In this invitation to play, a water-resistant medium is applied to a dry paper before painting. The crayon resists the watercolor paint. The watercolor paint can not adhere to the wax of the crayon. The crayon actually repels the paint. Instead, the paint will flow into the cracks and crevasses of the paper around the crayon marks.
This Play Invitation challenges children to develop their spatial relationships, imagination, and motor skills. This offers the opportunity to explore concepts such as transparency, resistance, absorption, repelling and contrast.
What Could Lead Us to This Play Invitation
- Children have been curious about mixing colors and materials;
- Children are excited about drawing and creating abstract compositions;
- Children have been exploring transparency and opacity.
- Watercolor paper
Setting up This Play Invitation
- Set the paper over a table and add the crayons.
- Prepare the watercolors with brushes.
Tips: Sally’s preferred watercolor is liquid watercolors. They are highly concentrated and provide rich and vibrant colors. Her favorite brand of liquid watercolors is Sargent. She buys the large set and it lasts the entire year. Check it out here. (This is an affiliate link. 100% of all revenue goes to non-profit organizations.)
Sally’s preferred watercolor paper is 140 lbs in weight. This provides an ideal surface. Her favorite brand is Canson – you can find it here. She cuts these sheets in half.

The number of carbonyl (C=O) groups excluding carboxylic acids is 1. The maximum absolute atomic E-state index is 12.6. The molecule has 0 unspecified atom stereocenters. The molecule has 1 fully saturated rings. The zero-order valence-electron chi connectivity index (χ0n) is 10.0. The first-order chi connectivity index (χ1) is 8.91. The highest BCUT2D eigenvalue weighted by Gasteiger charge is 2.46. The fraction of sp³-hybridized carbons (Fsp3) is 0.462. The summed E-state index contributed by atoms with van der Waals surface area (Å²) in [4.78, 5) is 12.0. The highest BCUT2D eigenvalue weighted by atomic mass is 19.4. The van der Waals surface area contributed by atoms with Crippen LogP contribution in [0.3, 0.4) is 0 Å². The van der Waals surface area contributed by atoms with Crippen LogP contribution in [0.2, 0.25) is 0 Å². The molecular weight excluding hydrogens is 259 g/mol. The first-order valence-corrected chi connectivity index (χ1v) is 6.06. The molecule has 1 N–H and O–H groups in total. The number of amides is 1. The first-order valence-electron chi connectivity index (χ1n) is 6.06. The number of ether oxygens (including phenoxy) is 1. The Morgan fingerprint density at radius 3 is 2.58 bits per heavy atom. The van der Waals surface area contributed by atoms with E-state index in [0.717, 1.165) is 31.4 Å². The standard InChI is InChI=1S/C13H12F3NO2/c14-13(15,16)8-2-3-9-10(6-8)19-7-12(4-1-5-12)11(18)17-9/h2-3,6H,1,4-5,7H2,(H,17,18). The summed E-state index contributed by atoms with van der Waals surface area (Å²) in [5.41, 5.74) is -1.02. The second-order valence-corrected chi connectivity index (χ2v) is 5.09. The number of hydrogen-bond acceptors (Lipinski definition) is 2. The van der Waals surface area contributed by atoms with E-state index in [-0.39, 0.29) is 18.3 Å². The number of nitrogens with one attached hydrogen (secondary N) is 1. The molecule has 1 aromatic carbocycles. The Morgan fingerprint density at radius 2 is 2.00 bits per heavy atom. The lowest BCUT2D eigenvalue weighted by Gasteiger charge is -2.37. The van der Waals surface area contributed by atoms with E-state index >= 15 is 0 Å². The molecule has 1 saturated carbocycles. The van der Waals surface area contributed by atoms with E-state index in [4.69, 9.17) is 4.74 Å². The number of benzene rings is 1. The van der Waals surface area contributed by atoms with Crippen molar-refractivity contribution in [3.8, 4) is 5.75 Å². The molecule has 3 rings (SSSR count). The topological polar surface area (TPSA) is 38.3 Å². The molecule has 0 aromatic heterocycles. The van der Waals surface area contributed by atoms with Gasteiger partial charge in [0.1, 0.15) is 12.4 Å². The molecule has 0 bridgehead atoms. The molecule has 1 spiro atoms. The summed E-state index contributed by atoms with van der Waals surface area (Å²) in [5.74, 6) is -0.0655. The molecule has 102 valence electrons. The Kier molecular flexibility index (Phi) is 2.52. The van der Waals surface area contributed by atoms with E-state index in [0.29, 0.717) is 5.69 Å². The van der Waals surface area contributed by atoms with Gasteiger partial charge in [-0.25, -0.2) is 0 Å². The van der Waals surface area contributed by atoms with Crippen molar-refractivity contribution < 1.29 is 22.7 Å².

How to Create the Painting
- Invite the children to draw and explore crayon markings on their paper.
- They can use as many different colors as they wish.
- Once the marking is complete, let them paint the entire paper with watercolors.
How to Nurture the Natural Unfolding of the Child’s Identity During This Play Invitation
- Children have the right to struggle with their art-making. Their frustration may come from the difference between what they are able to achieve and what they want to create, or what they think we want them to do. Educators must acknowledge their feelings and offer support and encouragement. We can ask, “What would you like to change? How would you change it?”. Give children time to think of a solution. This will empower them and build on their flexible thinking and creativity. But when stuck, you can share a trick like painting over it with watercolors!
The Academic Learning Opportunities
- MATH: Spatial relationships: how the elements of their drawings relate to each other in the paper space.
- LANGUAGE: Acquisition of new vocabulary like transparent, opaque, resist, and reveal.
- SCIENCE: Material characteristics such as resistance, absorption, transparency, and opacity.
- ART: Explore combining materials to produce visual effects.
Use white crayons on white paper and let the watercolors reveal their “secret marks.”
A spill. A smear. A smudge. A tear. When you think you have made a mistake, think of it as an opportunity to make something beautiful!
The perfect book to read to honor wherever we are in our art-making.